Move Over Soft Serve, There’s a New Ice Cream in Town
A new shop in Williamsburg, Brooklyn, serves traditional Middle Eastern ice cream, known for its elastic properties.
Traditional ice cream in the Middle East and Turkey has a very particular texture, with an elasticity similar to fresh mozzarella, the result of being made with the ground roots of orchids (known as salep or sahlab) and the pounding technique used for freezing it. The ice cream is “booza” in Arabic, and Michael Sadler, a former Oxford scholar, who is opening a booza shop on Monday in Brooklyn with several partners, contends that it’s the ur-ice cream. Perhaps. There are shops selling booza elsewhere in the United States, but what sets Mr. Sadler’s version apart is the variety of nontraditional flavors. So instead of just pistachio or qashta (candied cream), you may be tempted by rich swirls of strawberry, black walnut, salted caramel, or even saffron-peppercorn.
Ample Hills Creamery has become a favorite among New York City-based ice cream aficionados thanks in part to its rich tastes and zany flavors.The local chain was born in Brooklyn in the spring of 2011 to budding entrepreneurs Brian Smith and Jackie Cuscana. The couple began creating ice cream and baked goods from scratch, spending hours a day churning out their original flavors. Ample Hills has grown rapidly, expanding to nine locations in New York City, one in Disney World and now, a new store coming to New Jersey. Smith said he has big plans for the future, including growing the business to be on the level of Starbucks or Ben & Jerry’s. He told Bloomberg that he plans to complete a Series A funding round this fall, and is hoping to raise $8 million. Plans for a massive ice cream factory are also in the works.”We want our brick-and-mortar shops to be community hubs in the way that [Starbucks executive chairman] Howard Schultz transformed the idea of coffee shops into a destination. Where people go to pass the time … we want to do that with ice cream,” he said. I was curious to see if Ample Hills Creamery would live up to the hype, so I visited two locations within New York City.
ice cream alert! Humphry Slocombe just opened in OaklandHumphry Slocombe, the far-out-popular ice-cream company with strange-sounding names, just opened a “parlor” in a shipping container in Oakland. (Courtesy Humphry Slocombe)Humphry Slocombe, the far-out-popular ice-cream company with strange-sounding names, just opened a “parlor” in a shipping container in Oakland. (Courtesy Humphry Slocombe)By Angela Hill | firstname.lastname@example.org | Bay Area News GroupPUBLISHED: September 11, 2017 at 1:00 pm | UPDATED: September 11, 2017 at 4:46 pmAt least the recent hot weather in the Bay Area served up a sweet silver lining: a screaming desire for ice cream.And that desire has been fulfilled, especially for the cult followers of Humphry Slocombe’s.For more food and drink coveragefollow us on Flipboard.The SF-based ice cream company, founded by Jake Godby and Sean Vahey in 2008 and known for its wild and wacky flavors (like Hibiscus Beet Sorbet, Elvis: The Fat Years and Here’s Your Damn Strawberry), opened its first East Bay site in Oakland a couple of weeks ago. Mmmm, “First East Bay Site.” That could be one of their flavors!The new Humphry Slocombe can be found at The Hive in Oakland’s Uptown district, a shopping/gathering space that’s already home to hip spots like Drake’s Dealership brewery and Firebrand Artisan Breads.And you can’t miss Humphry Slocombe. For one, there’s probably a huge, long line. Plus, the ice cream stand is in an electric-blue shipping container, just across from Peoples Barber & Shop.They do indeed plan Oakland-centric flavors, like Oatlandish — a combo of Drake’s stout and oatmeal cookie.Like the Oakland Tribune Facebook page for more conversation and news coverage from Oakland and beyond.Humphry Slocombe is at 2335 Broadway (between 24th and 25th streets), Oakland; open 1 to 11 p.m. Monday-Thursday, noon to midnight Friday-Saturday and noon to 10 p.m. Sunday; www.humphryslocombe.com.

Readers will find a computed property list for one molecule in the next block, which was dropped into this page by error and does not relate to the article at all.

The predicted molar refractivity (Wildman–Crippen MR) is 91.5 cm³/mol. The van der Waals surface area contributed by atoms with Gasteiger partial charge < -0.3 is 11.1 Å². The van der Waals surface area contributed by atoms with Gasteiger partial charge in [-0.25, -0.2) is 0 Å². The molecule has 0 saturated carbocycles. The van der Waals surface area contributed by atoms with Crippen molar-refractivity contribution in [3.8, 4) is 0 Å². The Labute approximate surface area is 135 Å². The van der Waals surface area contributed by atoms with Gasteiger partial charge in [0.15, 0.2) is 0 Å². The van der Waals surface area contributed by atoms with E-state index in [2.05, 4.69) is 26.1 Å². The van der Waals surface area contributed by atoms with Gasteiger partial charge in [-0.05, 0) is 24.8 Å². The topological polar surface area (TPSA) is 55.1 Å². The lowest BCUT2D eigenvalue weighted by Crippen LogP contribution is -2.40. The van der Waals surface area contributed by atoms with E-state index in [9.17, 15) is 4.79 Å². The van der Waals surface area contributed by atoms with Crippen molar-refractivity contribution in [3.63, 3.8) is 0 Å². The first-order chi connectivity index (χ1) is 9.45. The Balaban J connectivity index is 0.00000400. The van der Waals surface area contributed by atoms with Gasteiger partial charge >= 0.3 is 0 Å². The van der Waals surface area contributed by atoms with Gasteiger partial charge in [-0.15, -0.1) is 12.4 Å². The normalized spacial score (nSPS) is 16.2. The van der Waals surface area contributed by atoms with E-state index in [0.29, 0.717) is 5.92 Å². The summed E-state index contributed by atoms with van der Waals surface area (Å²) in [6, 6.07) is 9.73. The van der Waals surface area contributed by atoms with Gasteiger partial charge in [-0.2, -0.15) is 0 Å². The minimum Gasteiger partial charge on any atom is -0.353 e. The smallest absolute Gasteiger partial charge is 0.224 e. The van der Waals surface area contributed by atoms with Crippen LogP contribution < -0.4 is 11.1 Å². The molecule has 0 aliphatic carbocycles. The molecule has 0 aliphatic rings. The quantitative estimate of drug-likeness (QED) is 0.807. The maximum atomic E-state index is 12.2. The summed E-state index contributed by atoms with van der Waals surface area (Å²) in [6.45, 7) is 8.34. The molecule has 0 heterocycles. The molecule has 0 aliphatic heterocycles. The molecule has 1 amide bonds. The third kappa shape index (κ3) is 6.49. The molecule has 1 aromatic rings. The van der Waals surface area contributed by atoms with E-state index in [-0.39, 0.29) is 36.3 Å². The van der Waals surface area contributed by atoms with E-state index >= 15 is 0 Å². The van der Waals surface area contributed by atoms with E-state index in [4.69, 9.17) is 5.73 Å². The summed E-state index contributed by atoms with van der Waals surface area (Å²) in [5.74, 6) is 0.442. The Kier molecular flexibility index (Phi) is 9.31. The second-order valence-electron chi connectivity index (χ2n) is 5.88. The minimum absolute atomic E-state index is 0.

Another satisfied C. Nelson customer.
One of the top retail scoop shops, in the USA, decided to switch to C. Nelson 12diphv curved glass dipping cabinets.
When the owner remodeled he ordered (3) 12dip-hv cabinets with display shelves; the owner wanted to offer his customers easy access to spoons and napkins on top of each of the 3 cabinets.
With made in America quality and Midwestern-Family pride you can count on C. Nelson Manufacturing Company, Oak Harbor, OH, USA.
Aggie Ice Cream voted Utah’s best local ice cream shop
By Carlos Baquerizo | Posted Jul 26th, 2016 @ 12:14pm47 SALT LAKE CITY – More than 18,700 votes later, Aggie Ice Cream handily won KSL.com’s poll for the best local ice cream shop.The on-campus parlor beat out 15 other contestants by taking 33 percent of the votes.